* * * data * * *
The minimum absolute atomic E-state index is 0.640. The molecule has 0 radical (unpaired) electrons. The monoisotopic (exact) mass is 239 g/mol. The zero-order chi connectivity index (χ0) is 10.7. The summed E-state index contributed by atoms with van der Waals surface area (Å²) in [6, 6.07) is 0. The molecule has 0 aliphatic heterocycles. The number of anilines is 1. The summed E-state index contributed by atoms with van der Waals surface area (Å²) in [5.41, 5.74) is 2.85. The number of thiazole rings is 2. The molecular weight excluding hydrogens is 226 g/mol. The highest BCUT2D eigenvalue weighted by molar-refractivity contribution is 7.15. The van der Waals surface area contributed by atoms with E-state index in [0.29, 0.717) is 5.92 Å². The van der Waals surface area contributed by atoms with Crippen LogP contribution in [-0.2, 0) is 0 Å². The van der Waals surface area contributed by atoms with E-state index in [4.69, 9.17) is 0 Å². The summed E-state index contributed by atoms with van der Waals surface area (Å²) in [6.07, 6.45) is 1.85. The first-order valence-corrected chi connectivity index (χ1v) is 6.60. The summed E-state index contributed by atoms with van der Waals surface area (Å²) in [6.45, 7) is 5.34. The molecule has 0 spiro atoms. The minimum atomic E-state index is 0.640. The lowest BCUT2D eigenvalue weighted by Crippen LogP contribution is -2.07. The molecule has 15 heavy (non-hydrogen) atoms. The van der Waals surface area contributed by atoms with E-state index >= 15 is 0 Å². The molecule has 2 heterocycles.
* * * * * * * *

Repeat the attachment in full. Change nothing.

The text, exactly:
The minimum absolute atomic E-state index is 0.640. The molecule has 0 radical (unpaired) electrons. The monoisotopic (exact) mass is 239 g/mol. The zero-order chi connectivity index (χ0) is 10.7. The summed E-state index contributed by atoms with van der Waals surface area (Å²) in [6, 6.07) is 0. The molecule has 0 aliphatic heterocycles. The number of anilines is 1. The summed E-state index contributed by atoms with van der Waals surface area (Å²) in [5.41, 5.74) is 2.85. The number of thiazole rings is 2. The molecular weight excluding hydrogens is 226 g/mol. The highest BCUT2D eigenvalue weighted by molar-refractivity contribution is 7.15. The van der Waals surface area contributed by atoms with E-state index in [0.29, 0.717) is 5.92 Å². The van der Waals surface area contributed by atoms with Crippen LogP contribution in [-0.2, 0) is 0 Å². The van der Waals surface area contributed by atoms with E-state index in [4.69, 9.17) is 0 Å². The summed E-state index contributed by atoms with van der Waals surface area (Å²) in [6.07, 6.45) is 1.85. The first-order valence-corrected chi connectivity index (χ1v) is 6.60. The summed E-state index contributed by atoms with van der Waals surface area (Å²) in [6.45, 7) is 5.34. The molecule has 0 spiro atoms. The minimum atomic E-state index is 0.640. The lowest BCUT2D eigenvalue weighted by Crippen LogP contribution is -2.07. The molecule has 15 heavy (non-hydrogen) atoms. The van der Waals surface area contributed by atoms with E-state index >= 15 is 0 Å². The molecule has 2 heterocycles.